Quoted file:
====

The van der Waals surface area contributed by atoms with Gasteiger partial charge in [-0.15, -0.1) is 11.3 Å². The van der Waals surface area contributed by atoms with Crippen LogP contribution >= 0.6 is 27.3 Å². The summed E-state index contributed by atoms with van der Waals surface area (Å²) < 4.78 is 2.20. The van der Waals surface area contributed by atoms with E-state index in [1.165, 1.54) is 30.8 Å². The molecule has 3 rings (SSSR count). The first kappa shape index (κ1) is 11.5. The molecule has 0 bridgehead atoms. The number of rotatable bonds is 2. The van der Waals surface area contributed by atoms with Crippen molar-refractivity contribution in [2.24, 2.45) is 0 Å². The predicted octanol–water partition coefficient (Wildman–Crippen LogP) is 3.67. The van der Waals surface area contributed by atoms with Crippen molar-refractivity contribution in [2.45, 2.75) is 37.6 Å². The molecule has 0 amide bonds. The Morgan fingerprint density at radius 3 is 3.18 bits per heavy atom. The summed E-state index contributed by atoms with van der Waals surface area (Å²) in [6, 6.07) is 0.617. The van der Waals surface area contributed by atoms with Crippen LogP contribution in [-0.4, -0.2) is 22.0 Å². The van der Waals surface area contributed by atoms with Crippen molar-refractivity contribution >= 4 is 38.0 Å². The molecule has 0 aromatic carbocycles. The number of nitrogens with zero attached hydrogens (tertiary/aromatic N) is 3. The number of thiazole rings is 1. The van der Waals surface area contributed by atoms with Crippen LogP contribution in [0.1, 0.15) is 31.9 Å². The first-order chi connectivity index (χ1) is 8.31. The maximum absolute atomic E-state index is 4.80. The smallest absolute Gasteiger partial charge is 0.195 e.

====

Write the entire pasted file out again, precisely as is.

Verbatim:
The van der Waals surface area contributed by atoms with Gasteiger partial charge in [-0.15, -0.1) is 11.3 Å². The van der Waals surface area contributed by atoms with Crippen LogP contribution >= 0.6 is 27.3 Å². The summed E-state index contributed by atoms with van der Waals surface area (Å²) < 4.78 is 2.20. The van der Waals surface area contributed by atoms with E-state index in [1.165, 1.54) is 30.8 Å². The molecule has 3 rings (SSSR count). The first kappa shape index (κ1) is 11.5. The molecule has 0 bridgehead atoms. The number of rotatable bonds is 2. The van der Waals surface area contributed by atoms with Crippen molar-refractivity contribution in [2.24, 2.45) is 0 Å². The predicted octanol–water partition coefficient (Wildman–Crippen LogP) is 3.67. The van der Waals surface area contributed by atoms with Crippen molar-refractivity contribution in [2.45, 2.75) is 37.6 Å². The molecule has 0 amide bonds. The Morgan fingerprint density at radius 3 is 3.18 bits per heavy atom. The summed E-state index contributed by atoms with van der Waals surface area (Å²) in [6, 6.07) is 0.617. The van der Waals surface area contributed by atoms with Crippen LogP contribution in [-0.4, -0.2) is 22.0 Å². The van der Waals surface area contributed by atoms with Crippen molar-refractivity contribution >= 4 is 38.0 Å². The molecule has 0 aromatic carbocycles. The number of nitrogens with zero attached hydrogens (tertiary/aromatic N) is 3. The number of thiazole rings is 1. The van der Waals surface area contributed by atoms with Crippen LogP contribution in [0.1, 0.15) is 31.9 Å². The first-order chi connectivity index (χ1) is 8.31. The maximum absolute atomic E-state index is 4.80. The smallest absolute Gasteiger partial charge is 0.195 e.